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Halimah’s election lauded as ‘true sign of S’pore’s meritocracy’ in region

SINGAPORE — The election of Madam Halimah Yacob as Singapore’s President last week has been lauded by observers from Indonesia and Malaysia, who say the rise of an ethnic minority to the country’s highest office has enhanced Singapore’s reputation as a meritocratic state.

Halimah’s election lauded as ‘true sign of S’pore’s meritocracy’ in region

Madam Halimah Yacob's presidency has been praised by Malaysians and Indonesians. Photo: Jason Quah/TODAY

SINGAPORE — The election of Madam Halimah Yacob as Singapore’s President last week has been lauded by observers from Indonesia and Malaysia, who say the rise of an ethnic minority to the country’s highest office has enhanced Singapore’s reputation as a meritocratic state.

Indonesian labour activist-turned academic, Dr Surya Tjandra, told TODAY he and his friends were excited by her election, adding that many Indonesian union members have uploaded on their Facebook accounts pictures they had taken with her during regional union meetings and trainings by the International Labour Organisation (ILO). Mdm Halimah was the first Singaporean elected to the ILO in 1999.

“They are mostly amazed at how a minority — a Muslim woman — can be in such a high position, especially compared with the fact that many Indonesians are misled by some Islamists that having minority backgrounds like being Chinese or non-Muslim are ‘foreigners’ and women cannot become leaders,” said Dr Tjandra, who is also a member of Partai Solidaritas Indonesia, a political party set up in 2014 to champion women’s rights and pluralism. 

“As such, I think it (the presidential election) is a great achievement for Singapore, which we in Indonesia can learn. That is a manifestation of a mature democratic society.”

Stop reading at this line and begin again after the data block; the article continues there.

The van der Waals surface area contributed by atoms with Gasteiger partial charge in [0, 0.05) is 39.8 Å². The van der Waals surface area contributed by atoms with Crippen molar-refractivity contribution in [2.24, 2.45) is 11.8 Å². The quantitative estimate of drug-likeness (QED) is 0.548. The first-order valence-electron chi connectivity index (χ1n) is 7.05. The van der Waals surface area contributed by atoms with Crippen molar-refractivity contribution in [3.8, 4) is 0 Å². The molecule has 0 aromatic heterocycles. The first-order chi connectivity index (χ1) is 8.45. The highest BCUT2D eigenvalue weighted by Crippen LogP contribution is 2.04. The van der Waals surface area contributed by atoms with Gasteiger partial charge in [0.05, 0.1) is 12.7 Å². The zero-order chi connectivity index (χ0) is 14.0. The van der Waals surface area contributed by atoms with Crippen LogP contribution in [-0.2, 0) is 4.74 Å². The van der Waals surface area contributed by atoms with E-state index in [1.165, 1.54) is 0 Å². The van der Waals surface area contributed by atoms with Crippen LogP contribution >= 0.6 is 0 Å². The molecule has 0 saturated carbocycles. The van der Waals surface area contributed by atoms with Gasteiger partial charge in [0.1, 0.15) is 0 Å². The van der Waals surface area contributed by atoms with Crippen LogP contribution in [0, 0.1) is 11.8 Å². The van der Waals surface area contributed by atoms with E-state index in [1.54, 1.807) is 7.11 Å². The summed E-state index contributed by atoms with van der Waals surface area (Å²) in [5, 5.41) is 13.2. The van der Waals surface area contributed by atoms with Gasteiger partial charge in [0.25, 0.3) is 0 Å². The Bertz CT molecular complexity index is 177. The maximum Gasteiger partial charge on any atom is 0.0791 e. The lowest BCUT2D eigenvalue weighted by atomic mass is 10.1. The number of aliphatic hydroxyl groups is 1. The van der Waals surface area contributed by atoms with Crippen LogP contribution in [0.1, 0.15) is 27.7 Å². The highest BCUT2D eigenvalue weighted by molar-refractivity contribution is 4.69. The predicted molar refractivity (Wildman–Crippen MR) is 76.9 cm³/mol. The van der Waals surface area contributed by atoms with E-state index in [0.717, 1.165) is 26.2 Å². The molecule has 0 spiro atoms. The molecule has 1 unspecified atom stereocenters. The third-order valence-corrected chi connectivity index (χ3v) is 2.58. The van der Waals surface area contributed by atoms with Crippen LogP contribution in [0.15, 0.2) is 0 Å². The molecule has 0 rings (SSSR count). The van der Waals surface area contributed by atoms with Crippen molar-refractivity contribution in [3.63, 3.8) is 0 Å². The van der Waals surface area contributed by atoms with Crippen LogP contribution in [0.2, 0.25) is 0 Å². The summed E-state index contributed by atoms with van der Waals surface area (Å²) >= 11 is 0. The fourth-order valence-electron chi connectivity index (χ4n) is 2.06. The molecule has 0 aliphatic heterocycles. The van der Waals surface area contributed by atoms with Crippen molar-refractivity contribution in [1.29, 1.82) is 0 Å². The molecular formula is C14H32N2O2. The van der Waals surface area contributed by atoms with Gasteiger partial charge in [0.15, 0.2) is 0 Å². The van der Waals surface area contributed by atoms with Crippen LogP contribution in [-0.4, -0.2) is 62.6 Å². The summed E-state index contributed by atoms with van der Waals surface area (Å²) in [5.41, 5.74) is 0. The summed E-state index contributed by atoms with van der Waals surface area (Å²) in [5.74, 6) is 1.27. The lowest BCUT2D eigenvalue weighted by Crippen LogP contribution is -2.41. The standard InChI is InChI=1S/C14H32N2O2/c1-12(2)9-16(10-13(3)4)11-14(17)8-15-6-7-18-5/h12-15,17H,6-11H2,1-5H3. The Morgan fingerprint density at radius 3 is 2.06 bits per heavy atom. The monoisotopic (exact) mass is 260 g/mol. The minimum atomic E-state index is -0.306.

Mdm Halimah spent more than 30 years as a trade unionist, before entering politics in 2001 before becoming a junior minister a decade later.

In 2013, she became the first woman to be elected Speaker of Parliament and held that position until last month.

“There is no doubt she is qualified and I think that makes her election all the more meaningful. It is certainly not the case that she has been chosen simply because she is of a certain race, but because she is capable,” said Mr Zairil Khir Johari, a Member of Parliament from the Malaysian opposition Democratic Action Party.

“And I think in the Singaporean context, the meritocratic element is extremely important. It would not be accepted otherwise, and would in fact be self-defeating.” 

Even before she was declared the President-elect on Sept 13 after running unopposed in Singapore’s inaugural reserved polls, Mdm Halimah’s candidature served as a rallying point for Malaysia’s deputy prime minister Ahmad Zahid Hamidi, who urged members of the ruling United Malays National Organisation to pray for her.

“In Bangladesh, they have as prime minister Khaleda Zia, President of Indonesia Megawati Sukarnoputri. God willing, Speaker of Singapore Parliament Halimah Yacob will become President of Singapore. Together we pray,” he said on Aug 12.

Since then, her election has also been praised by other Malaysians and Indonesians. 

“As a highly diverse country, it is really appropriate that Singapore has a mechanism to ensure representation of all ethnicities at its top office despite all the debates,” said Jakarta resident Shinta Eka Puspasari, who works as an analyst.

“In addition to becoming a fine example of the guarantee for more or less equal political opportunity, the victory of the President is also encouraging for global efforts to promote gender equality particularly as it’s occurred in Asia where most societies still maintain patriarchal system.”